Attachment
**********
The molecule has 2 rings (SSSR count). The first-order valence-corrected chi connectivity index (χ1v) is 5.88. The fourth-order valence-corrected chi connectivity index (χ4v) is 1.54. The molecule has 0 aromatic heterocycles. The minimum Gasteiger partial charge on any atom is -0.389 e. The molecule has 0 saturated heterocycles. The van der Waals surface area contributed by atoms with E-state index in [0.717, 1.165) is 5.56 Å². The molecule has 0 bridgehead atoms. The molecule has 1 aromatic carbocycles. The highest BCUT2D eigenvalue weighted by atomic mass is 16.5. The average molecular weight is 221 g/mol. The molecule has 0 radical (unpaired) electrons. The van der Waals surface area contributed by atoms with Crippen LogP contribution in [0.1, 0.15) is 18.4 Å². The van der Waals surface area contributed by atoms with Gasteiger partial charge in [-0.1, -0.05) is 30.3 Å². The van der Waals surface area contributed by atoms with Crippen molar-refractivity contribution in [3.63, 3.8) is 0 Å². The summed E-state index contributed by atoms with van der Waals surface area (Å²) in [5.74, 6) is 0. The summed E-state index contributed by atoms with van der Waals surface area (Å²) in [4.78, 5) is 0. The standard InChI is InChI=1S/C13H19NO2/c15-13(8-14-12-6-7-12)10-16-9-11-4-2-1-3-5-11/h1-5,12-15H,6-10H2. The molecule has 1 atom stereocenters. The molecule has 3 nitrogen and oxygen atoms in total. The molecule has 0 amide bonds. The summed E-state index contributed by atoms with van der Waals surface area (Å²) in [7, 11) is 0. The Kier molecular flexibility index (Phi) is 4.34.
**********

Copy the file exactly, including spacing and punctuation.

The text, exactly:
The molecule has 2 rings (SSSR count). The first-order valence-corrected chi connectivity index (χ1v) is 5.88. The fourth-order valence-corrected chi connectivity index (χ4v) is 1.54. The molecule has 0 aromatic heterocycles. The minimum Gasteiger partial charge on any atom is -0.389 e. The molecule has 0 saturated heterocycles. The van der Waals surface area contributed by atoms with E-state index in [0.717, 1.165) is 5.56 Å². The molecule has 0 bridgehead atoms. The molecule has 1 aromatic carbocycles. The highest BCUT2D eigenvalue weighted by atomic mass is 16.5. The average molecular weight is 221 g/mol. The molecule has 0 radical (unpaired) electrons. The van der Waals surface area contributed by atoms with Crippen LogP contribution in [0.1, 0.15) is 18.4 Å². The van der Waals surface area contributed by atoms with Gasteiger partial charge in [-0.1, -0.05) is 30.3 Å². The van der Waals surface area contributed by atoms with Crippen molar-refractivity contribution in [3.63, 3.8) is 0 Å². The summed E-state index contributed by atoms with van der Waals surface area (Å²) in [5.74, 6) is 0. The summed E-state index contributed by atoms with van der Waals surface area (Å²) in [4.78, 5) is 0. The standard InChI is InChI=1S/C13H19NO2/c15-13(8-14-12-6-7-12)10-16-9-11-4-2-1-3-5-11/h1-5,12-15H,6-10H2. The molecule has 1 atom stereocenters. The molecule has 3 nitrogen and oxygen atoms in total. The molecule has 0 amide bonds. The summed E-state index contributed by atoms with van der Waals surface area (Å²) in [7, 11) is 0. The Kier molecular flexibility index (Phi) is 4.34.